If You Love A Country, Set It Free: The Case For Cutting Aid To Armenia
Much ado is made by some members of the U.S. government about what is in fact an inaccurately perceived partnership with Armenia. However, the facts belie the rhetoric versus the seemingly blind support given to Armenia.
Just last week, it is important to note that the European Court of Human Rights declared that Armenia controls the Nagorno-Karabakh territory of Azerbaijan. The essence of a longer judgment is that Armenia occupies part of another sovereign nation and has left more than a million refugees. This is a long understood fact that some in government seem to gloss over.
In addition, at the recent Riga Summit of the EU’s Eastern Partnership, the EU confirmed that Armenia remains out of step with Europe and the United States. Unlike the other two countries from the South Caucasus, Georgia and Azerbaijan, Armenia remained loyal to its Russian patron and failed to support the West’s condemnation of Russia’s annexation of Crimea. Armenia’s actions confirmed its complete dependence on Russia for its foreign policy. This patron-client relationship leaves Armenia in a rut and further isolates this small country.
This unequal relationship, in which Russia serves the sole guarantor of Armenia’s security and economy, leaves the smaller country no choice but to blindly follow dictates from Moscow and continue its dependence on energy supplies from another international pariah — Iran. Because of the occupation of the Nagorno-Karabakh territory of Azerbaijan, the largest regional oil pipeline, Baku-Tbilisi-Ceyhan, runs from Azerbaijan to Georgia and terminates in Turkey, purposefully bypassing Armenia. Thus, due to Armenia’s intractability over Nagorno Karabakh, Armenia is excluded from a lucrative share of Caspian oil to Europe. Instead of benefitting from the bountiful energy and transportation projects supported by the European Union, Armenia persists on its “go with Russia and Iran” policy. In the meantime, Azerbaijan and Georgia are building for the future with the West.
Armenia even joined the Organization of the Treaty of Collective Security (OTSC), the anti-EU, NATO, and U.S., Russian-sponsored military and political alliance. Armenia compromised its sovereignty by allowing Russian troops to be stationed on its territory, the last of the former-Soviet Republics to allow such an infringement … even sanctioning the Russians to patrol its borders and airspace. This agreement was recently extended to 2044.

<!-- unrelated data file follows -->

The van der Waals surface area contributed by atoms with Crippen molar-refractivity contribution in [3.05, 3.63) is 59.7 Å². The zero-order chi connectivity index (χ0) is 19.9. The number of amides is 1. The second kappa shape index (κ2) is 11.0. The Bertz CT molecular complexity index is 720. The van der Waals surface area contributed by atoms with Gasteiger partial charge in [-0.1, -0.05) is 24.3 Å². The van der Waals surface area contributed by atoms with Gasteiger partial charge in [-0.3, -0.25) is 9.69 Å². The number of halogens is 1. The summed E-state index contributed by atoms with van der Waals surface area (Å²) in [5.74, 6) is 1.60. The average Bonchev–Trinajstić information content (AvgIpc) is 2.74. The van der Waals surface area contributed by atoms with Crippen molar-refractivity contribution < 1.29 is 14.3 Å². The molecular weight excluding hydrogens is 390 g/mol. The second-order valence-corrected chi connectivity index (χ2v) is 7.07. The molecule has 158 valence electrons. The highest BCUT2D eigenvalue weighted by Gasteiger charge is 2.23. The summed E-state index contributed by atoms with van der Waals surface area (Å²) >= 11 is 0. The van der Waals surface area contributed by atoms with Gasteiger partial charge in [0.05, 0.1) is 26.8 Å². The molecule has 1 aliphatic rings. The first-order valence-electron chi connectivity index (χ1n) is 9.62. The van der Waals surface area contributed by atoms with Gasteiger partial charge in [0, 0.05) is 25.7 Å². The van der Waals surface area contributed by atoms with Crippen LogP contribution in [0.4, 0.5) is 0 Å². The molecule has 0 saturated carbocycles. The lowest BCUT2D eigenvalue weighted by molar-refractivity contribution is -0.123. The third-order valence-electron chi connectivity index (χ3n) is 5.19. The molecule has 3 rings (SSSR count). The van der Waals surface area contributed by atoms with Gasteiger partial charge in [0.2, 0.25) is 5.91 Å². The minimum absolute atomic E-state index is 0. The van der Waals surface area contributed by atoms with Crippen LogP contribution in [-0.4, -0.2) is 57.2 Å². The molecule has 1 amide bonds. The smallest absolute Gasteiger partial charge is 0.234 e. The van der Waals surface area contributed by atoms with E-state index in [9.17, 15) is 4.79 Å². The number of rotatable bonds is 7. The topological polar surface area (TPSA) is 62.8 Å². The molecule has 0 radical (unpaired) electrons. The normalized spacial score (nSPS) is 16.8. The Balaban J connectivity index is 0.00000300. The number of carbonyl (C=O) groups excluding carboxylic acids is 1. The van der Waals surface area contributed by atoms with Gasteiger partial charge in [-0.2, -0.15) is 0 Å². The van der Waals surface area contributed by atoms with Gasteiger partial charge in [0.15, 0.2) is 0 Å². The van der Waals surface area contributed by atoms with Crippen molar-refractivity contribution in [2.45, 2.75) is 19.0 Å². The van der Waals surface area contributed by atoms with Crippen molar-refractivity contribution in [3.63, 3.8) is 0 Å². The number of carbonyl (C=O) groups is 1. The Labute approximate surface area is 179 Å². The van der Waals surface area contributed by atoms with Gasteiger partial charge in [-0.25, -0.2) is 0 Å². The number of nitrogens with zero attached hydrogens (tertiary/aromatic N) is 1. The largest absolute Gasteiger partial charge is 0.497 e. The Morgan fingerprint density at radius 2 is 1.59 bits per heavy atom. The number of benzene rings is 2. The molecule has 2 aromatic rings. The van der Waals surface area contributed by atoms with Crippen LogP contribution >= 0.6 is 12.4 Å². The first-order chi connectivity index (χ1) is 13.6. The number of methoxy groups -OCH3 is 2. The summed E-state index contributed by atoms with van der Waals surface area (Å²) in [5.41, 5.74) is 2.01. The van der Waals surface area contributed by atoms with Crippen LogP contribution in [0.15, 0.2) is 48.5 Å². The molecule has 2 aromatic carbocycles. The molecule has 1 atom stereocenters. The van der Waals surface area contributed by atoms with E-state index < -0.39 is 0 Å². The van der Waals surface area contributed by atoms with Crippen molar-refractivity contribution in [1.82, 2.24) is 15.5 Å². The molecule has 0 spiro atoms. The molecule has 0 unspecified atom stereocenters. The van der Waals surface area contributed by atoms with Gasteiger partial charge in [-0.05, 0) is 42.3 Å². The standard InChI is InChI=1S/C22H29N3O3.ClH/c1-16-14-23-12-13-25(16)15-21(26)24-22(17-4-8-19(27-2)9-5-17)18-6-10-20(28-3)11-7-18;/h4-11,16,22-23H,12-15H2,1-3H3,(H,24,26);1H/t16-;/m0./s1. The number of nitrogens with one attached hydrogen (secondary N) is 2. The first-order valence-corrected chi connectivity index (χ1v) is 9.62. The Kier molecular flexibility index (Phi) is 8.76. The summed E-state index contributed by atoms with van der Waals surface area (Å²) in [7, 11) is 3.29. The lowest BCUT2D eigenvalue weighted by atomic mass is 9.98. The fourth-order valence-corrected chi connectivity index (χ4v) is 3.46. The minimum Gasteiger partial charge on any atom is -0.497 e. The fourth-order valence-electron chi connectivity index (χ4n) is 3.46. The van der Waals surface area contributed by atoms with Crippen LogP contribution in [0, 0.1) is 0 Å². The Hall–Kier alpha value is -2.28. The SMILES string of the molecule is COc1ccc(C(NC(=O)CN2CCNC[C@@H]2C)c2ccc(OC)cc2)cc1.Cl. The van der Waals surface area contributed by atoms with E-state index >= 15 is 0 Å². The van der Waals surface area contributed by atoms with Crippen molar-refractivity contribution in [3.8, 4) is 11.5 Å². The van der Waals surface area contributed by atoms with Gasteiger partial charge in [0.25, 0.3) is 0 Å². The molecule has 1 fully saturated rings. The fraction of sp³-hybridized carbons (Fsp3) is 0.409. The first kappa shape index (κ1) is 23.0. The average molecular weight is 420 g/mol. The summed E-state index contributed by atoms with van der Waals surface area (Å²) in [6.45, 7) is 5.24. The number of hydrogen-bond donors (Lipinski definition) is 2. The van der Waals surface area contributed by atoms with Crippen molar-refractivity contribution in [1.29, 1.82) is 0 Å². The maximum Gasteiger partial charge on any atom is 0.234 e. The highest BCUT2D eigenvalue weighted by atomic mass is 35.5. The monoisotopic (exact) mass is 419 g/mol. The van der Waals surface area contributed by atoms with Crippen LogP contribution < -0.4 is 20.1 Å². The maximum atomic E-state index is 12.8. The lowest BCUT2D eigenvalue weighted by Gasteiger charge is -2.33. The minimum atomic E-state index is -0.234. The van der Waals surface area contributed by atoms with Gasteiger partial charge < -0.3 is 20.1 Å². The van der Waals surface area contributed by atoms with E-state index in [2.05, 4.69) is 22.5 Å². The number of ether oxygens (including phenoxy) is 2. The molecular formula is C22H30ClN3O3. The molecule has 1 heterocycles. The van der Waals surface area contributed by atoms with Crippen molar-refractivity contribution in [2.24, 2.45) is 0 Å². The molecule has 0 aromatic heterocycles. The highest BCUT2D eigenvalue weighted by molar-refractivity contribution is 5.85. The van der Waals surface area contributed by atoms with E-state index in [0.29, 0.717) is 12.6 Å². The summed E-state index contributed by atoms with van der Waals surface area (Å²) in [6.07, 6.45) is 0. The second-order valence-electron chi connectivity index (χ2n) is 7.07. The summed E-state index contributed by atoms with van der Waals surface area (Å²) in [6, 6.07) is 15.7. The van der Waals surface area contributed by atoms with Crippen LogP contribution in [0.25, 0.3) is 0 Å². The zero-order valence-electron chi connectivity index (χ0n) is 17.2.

Armenia also participates in the Russian-dominated military structure that provides air defense for the OTSC member states called the Commonwealth of Independent States United Air Defense System. Armenia seems to constantly seek expansion of its military ties with Russia, despite Russia’s growing international isolation. Russian diplomat, A. Dvinyaninov in 2007 advised the Armenian politicians. “That is the Armenian approach to Russia’s security is selective, and Russia seems ready for any eventualities of development of relations with Armenia.” In the meantime, Armenia provides a bridgehead for Russia’s power projection not only in the Caucasus, but also in the Near East. Another aspect of this “close cooperation” is that Russia executes effective military control in this South Caucasian republic.
Economically, Armenian leadership showed a criminal abrogation of responsibility in its relations with Russia. Without putting up any resistance, Armenia’s precious few enterprises were transferred to Russia’s ownership. The current president, Serzh Sargsyan, was directly involved in the so-called 2003 Equity-for-Debt deal. Five major assets traded in the deal include key energy, research and development, and manufacturing facilities, such as the Metzamor nuclear power plant, which supplies about 40 percent of its domestic energy. Russia also controls Armenia’s energy sector and is dominant in its transportation, banking, and telecommunications.
Despite its avowed concept, “complementarism,” Armenian foreign policy permanently suffers from lackluster policy processes, or rather absence thereof, and skews towards its Kremlin masters. The term originated in the late 1990s, and was supposed to mean that Armenia would pursue a double policy of balancing between Moscow and the West. But this idea quickly petered out, and Moscow became the final arbiter of all Armenia major foreign policy decisions. As a Moscow Times of January 2, 2015, observed: “The Armenian government had been set to clinch a free-trade deal with the EU until, following talks with Russian President Vladimir Putin, Armenian President Serzh Sargsyan in 2013 abruptly decided to switch to the Russian-led Customs Union, a precursor to the EEU.”
By accepting the Russian dictate in defense, economy and its foreign policy, Armenia turned into a handmaiden of Russian interests in the Near East. Instead of raising the standard of living of Armenia’s people, finding a diplomatic solution in its conflict with Azerbaijan, and joining international energy projects to benefit its regional importance, the clique that rules Armenia, is leading the country into an abyss of international isolation.
It would seem that Armenia receives more than enough aid from American enemies, Russia and Iran, and that U.S. aid to Armenia is not only superfluous, but not in the best interests of U.S. strategy. The government of the United States should act accordingly. In the long term, it will help Armenia become a sovereign nation.
Alexander Murinson, PhD of the Begin-Sadat Center for Strategic Studies, Bar-Ilan University also serves on the International Advisory Board of Outre-Terre. He is the author of many articles and books including, the European Journal of Geopolitics’s, Turkey’s Entente with Israel and Azerbaijan: State Identity and Security in the Middle East and Caucasus.